- Purchase/rental options available:
positions: east asia cultures critique 9.1 (2001) 161-186
[Access article in PDF]
Behind Global Spectacle and National Image Making
The Tide of Nationalism
In the spring and summer of 1996, the “popular political” best-seller China Can Say No: A Choice of Politics and Attitude in the Post–Cold War Era suddenly sparked what appeared to be a return of nationalistic fervor in urban China.1 With fifty thousand copies in circulation, this book remained on the best-seller lists at bookstores and street stalls nationwide for several months. Backed by effective marketing strategies, books that “say no” flooded the entire book market in an instant. The documentary Measure of Strength, a montage of war footage from the Korean War, also swept urban China without warning.
Around the same time, advertisements, which had been displaying the landscape of globalization and the template of the modern (Western) ideal [End Page 161] life, also appeared to suddenly change their message and image. For example, Ao'ni shampoo had made its sales pitch by using nostalgic packaging and the images of returning to nature and environmentalism: an urban girl, emerging from a despoiled nature, is shown joyfully participating in the Dai nationality's Water Splashing Festival. Then the shampoo's advertisement suddenly began to foreground its domestic label and production. In the new advertisement, a queue of Chinese (“black hair, Chinese products”) is seen ascending the Great Wall hand in hand. The words accompanying the image are “The Great Wall will never topple, Chinese products must be strong.”
The domestic film brand Lekai, which had been suffering from dismal sales amid the stiff competition of the foreign brands Kodak and Fuji, also gained attention at this time. In the numerous discussions about the future of Lekai covered in the media, the long-forgotten “militaristic rhetoric” reappeared, as in “Lekai advances while risking the enemies' fire.” The advertisements on the doors of the numerous Chinese-style fast-food restaurants dismally lining up behind McDonald's even changed their wording to “Chinese people eat with chopsticks.” Overnight, the resurfacing of the image of the “Chinese people's volunteer army” in front of movie theaters, the widespread propagation of advertisements for the “say no” books throughout urban bookstores and bookstalls, and the commercial advertisements' “use domestic product campaign” seemed to project an image of Chinese resistance and opposition to the United States and the West. Its rhetorical tone was quite strident: “We have the right to curb rumors and slandering to safeguard our country's reputation and welfare. We have the right to expose conspiracies and schemes and understand our real peril and our true opponent.”2 Other examples of this rhetorical tone include “The twenty-first century is the century of the dragon”3 and “China can say no; China must say no.”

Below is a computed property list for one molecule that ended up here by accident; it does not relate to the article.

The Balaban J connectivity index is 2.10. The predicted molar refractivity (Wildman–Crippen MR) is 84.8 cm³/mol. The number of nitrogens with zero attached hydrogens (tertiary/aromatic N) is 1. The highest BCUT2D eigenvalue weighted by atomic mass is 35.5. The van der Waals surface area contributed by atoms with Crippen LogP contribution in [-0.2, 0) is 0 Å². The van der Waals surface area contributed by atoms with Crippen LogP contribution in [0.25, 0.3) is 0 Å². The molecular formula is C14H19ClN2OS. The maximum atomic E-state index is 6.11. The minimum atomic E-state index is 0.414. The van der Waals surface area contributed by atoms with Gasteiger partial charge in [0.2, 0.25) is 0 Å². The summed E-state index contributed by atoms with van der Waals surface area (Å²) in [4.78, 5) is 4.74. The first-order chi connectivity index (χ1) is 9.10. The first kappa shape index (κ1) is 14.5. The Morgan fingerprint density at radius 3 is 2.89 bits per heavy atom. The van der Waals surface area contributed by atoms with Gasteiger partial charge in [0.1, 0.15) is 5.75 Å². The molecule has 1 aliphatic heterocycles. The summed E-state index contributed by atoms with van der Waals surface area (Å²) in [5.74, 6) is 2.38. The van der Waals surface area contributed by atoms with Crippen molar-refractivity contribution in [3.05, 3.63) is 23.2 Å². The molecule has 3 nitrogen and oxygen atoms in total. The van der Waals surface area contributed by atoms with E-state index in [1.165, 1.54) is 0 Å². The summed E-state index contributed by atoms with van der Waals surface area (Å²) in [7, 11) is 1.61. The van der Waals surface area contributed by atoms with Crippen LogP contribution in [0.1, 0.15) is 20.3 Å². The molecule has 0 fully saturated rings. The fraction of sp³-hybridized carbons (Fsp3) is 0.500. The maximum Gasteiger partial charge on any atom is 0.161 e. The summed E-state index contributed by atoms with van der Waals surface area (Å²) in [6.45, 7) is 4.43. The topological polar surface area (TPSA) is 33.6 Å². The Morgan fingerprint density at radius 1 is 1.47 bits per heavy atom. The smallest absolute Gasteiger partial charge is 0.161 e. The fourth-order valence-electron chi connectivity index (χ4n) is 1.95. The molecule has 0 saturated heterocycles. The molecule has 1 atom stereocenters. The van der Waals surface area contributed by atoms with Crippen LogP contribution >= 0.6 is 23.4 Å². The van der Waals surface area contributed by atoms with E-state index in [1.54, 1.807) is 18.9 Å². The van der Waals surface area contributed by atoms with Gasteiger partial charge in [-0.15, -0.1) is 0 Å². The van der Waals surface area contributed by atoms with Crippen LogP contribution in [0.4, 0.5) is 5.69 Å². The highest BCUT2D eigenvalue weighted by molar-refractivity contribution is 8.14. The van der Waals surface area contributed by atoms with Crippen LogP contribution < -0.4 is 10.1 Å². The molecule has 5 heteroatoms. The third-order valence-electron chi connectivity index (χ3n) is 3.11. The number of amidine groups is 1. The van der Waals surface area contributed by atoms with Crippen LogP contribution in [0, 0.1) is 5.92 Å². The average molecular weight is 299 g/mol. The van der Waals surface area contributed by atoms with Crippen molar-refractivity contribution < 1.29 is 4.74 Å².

By examining the book market, it is easy to make a list of best-selling titles that corroborate the surge of nationalism: Megatrends Asia; China Can Say No: A Choice of Politics and Attitude in the Post–Cold War Era; China Can Say No: The Sudden Awakening of a Sleeping Lion; Why China Says No: America's Mistaken Policies toward China during the Post–Cold War Era; True Account of the Chinese-American Struggle; Taiwan Straits Monsoon: A Penetrating Look through a Prism at the Taiwan Straits Relations; Pacific Monsoon; The Revival of [End Page 162] China and the Future of the World; Containing China: Myth and Reality; Selling Out China: The Secret History of Unequal Treaties; China's Strategic Plans for the Twenty-first Century; Megatrends China, and so on.4 Not surprisingly, columns in the most influential U.S. newspapers, such as the New York Times and the Washington Post, hastily carried reviews of these shocking books. Some of the authors were also invited to visit the United States. It appeared as if the entire Western world was nervously focusing on this sudden surge of Chinese nationalism.
Interestingly, the reaction of the Chinese intellectual community to this rather sensational popular trend was similar to that of the West. Namely, most...